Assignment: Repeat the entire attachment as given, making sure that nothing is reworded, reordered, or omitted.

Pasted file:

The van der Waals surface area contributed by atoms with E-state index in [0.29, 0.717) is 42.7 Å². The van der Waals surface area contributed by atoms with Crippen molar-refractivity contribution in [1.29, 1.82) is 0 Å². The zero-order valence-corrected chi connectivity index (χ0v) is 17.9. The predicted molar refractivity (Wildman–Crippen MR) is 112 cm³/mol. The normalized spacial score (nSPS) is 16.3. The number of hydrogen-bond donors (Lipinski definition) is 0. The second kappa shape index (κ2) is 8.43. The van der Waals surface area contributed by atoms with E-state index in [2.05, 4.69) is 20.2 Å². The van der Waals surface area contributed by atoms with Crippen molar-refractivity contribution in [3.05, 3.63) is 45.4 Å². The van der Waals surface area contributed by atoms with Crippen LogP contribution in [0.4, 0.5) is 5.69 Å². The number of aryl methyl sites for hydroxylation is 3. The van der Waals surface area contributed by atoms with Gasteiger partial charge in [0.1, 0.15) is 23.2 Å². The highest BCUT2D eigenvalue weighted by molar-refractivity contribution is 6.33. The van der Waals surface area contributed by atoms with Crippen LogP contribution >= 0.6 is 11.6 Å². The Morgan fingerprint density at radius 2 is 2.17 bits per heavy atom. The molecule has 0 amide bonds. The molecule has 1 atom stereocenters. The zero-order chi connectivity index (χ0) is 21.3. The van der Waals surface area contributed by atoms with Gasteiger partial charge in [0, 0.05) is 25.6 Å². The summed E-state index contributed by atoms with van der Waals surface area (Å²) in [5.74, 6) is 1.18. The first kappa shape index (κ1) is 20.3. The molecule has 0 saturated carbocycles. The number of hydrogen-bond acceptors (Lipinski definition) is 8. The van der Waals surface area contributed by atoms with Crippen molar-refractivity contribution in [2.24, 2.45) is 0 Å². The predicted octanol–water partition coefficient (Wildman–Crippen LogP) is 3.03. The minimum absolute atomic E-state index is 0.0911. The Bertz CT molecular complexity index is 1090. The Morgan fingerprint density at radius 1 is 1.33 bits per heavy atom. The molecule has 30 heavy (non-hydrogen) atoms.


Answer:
The van der Waals surface area contributed by atoms with E-state index in [0.29, 0.717) is 42.7 Å². The van der Waals surface area contributed by atoms with Crippen molar-refractivity contribution in [1.29, 1.82) is 0 Å². The zero-order valence-corrected chi connectivity index (χ0v) is 17.9. The predicted molar refractivity (Wildman–Crippen MR) is 112 cm³/mol. The normalized spacial score (nSPS) is 16.3. The number of hydrogen-bond donors (Lipinski definition) is 0. The second kappa shape index (κ2) is 8.43. The van der Waals surface area contributed by atoms with E-state index in [2.05, 4.69) is 20.2 Å². The van der Waals surface area contributed by atoms with Crippen molar-refractivity contribution in [3.05, 3.63) is 45.4 Å². The van der Waals surface area contributed by atoms with Crippen LogP contribution in [0.4, 0.5) is 5.69 Å². The number of aryl methyl sites for hydroxylation is 3. The van der Waals surface area contributed by atoms with Gasteiger partial charge in [0.1, 0.15) is 23.2 Å². The highest BCUT2D eigenvalue weighted by molar-refractivity contribution is 6.33. The van der Waals surface area contributed by atoms with Crippen LogP contribution >= 0.6 is 11.6 Å². The Morgan fingerprint density at radius 2 is 2.17 bits per heavy atom. The molecule has 0 amide bonds. The molecule has 1 atom stereocenters. The zero-order chi connectivity index (χ0) is 21.3. The van der Waals surface area contributed by atoms with Gasteiger partial charge in [0, 0.05) is 25.6 Å². The summed E-state index contributed by atoms with van der Waals surface area (Å²) in [5.74, 6) is 1.18. The first kappa shape index (κ1) is 20.3. The molecule has 0 saturated carbocycles. The number of hydrogen-bond acceptors (Lipinski definition) is 8. The van der Waals surface area contributed by atoms with Crippen molar-refractivity contribution in [2.24, 2.45) is 0 Å². The predicted octanol–water partition coefficient (Wildman–Crippen LogP) is 3.03. The minimum absolute atomic E-state index is 0.0911. The Bertz CT molecular complexity index is 1090. The Morgan fingerprint density at radius 1 is 1.33 bits per heavy atom. The molecule has 30 heavy (non-hydrogen) atoms.